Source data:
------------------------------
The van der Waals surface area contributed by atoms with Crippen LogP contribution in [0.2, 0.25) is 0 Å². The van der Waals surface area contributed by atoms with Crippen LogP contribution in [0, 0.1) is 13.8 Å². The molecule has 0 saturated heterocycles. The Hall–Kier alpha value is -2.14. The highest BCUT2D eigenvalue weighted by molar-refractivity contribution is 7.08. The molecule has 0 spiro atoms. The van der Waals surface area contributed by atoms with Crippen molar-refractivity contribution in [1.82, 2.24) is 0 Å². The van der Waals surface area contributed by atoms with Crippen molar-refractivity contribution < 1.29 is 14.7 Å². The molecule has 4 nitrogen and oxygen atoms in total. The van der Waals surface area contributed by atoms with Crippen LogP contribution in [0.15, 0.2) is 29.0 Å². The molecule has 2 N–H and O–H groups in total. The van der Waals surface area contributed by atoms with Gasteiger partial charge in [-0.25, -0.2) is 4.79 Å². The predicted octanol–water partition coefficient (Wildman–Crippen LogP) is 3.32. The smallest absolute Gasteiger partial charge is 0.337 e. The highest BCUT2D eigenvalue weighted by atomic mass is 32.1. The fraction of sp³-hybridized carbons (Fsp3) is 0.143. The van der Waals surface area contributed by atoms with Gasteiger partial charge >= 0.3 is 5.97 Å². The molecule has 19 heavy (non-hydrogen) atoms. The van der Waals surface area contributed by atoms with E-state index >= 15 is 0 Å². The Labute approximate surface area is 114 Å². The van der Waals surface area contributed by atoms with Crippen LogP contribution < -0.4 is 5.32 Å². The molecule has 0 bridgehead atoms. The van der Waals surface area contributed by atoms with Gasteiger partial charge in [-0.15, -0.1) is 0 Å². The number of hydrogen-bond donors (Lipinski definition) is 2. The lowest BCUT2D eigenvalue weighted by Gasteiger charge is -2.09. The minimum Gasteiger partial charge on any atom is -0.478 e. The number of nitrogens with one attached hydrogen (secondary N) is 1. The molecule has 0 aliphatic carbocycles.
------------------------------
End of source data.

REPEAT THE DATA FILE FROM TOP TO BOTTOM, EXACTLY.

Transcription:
The van der Waals surface area contributed by atoms with Crippen LogP contribution in [0.2, 0.25) is 0 Å². The van der Waals surface area contributed by atoms with Crippen LogP contribution in [0, 0.1) is 13.8 Å². The molecule has 0 saturated heterocycles. The Hall–Kier alpha value is -2.14. The highest BCUT2D eigenvalue weighted by molar-refractivity contribution is 7.08. The molecule has 0 spiro atoms. The van der Waals surface area contributed by atoms with Crippen molar-refractivity contribution in [1.82, 2.24) is 0 Å². The van der Waals surface area contributed by atoms with Crippen molar-refractivity contribution < 1.29 is 14.7 Å². The molecule has 4 nitrogen and oxygen atoms in total. The van der Waals surface area contributed by atoms with Crippen LogP contribution in [0.15, 0.2) is 29.0 Å². The molecule has 2 N–H and O–H groups in total. The van der Waals surface area contributed by atoms with Gasteiger partial charge in [-0.25, -0.2) is 4.79 Å². The predicted octanol–water partition coefficient (Wildman–Crippen LogP) is 3.32. The smallest absolute Gasteiger partial charge is 0.337 e. The highest BCUT2D eigenvalue weighted by atomic mass is 32.1. The fraction of sp³-hybridized carbons (Fsp3) is 0.143. The van der Waals surface area contributed by atoms with Gasteiger partial charge >= 0.3 is 5.97 Å². The molecule has 19 heavy (non-hydrogen) atoms. The van der Waals surface area contributed by atoms with E-state index >= 15 is 0 Å². The Labute approximate surface area is 114 Å². The van der Waals surface area contributed by atoms with Crippen LogP contribution < -0.4 is 5.32 Å². The molecule has 0 bridgehead atoms. The van der Waals surface area contributed by atoms with Gasteiger partial charge in [-0.15, -0.1) is 0 Å². The number of hydrogen-bond donors (Lipinski definition) is 2. The lowest BCUT2D eigenvalue weighted by Gasteiger charge is -2.09. The minimum Gasteiger partial charge on any atom is -0.478 e. The number of nitrogens with one attached hydrogen (secondary N) is 1. The molecule has 0 aliphatic carbocycles.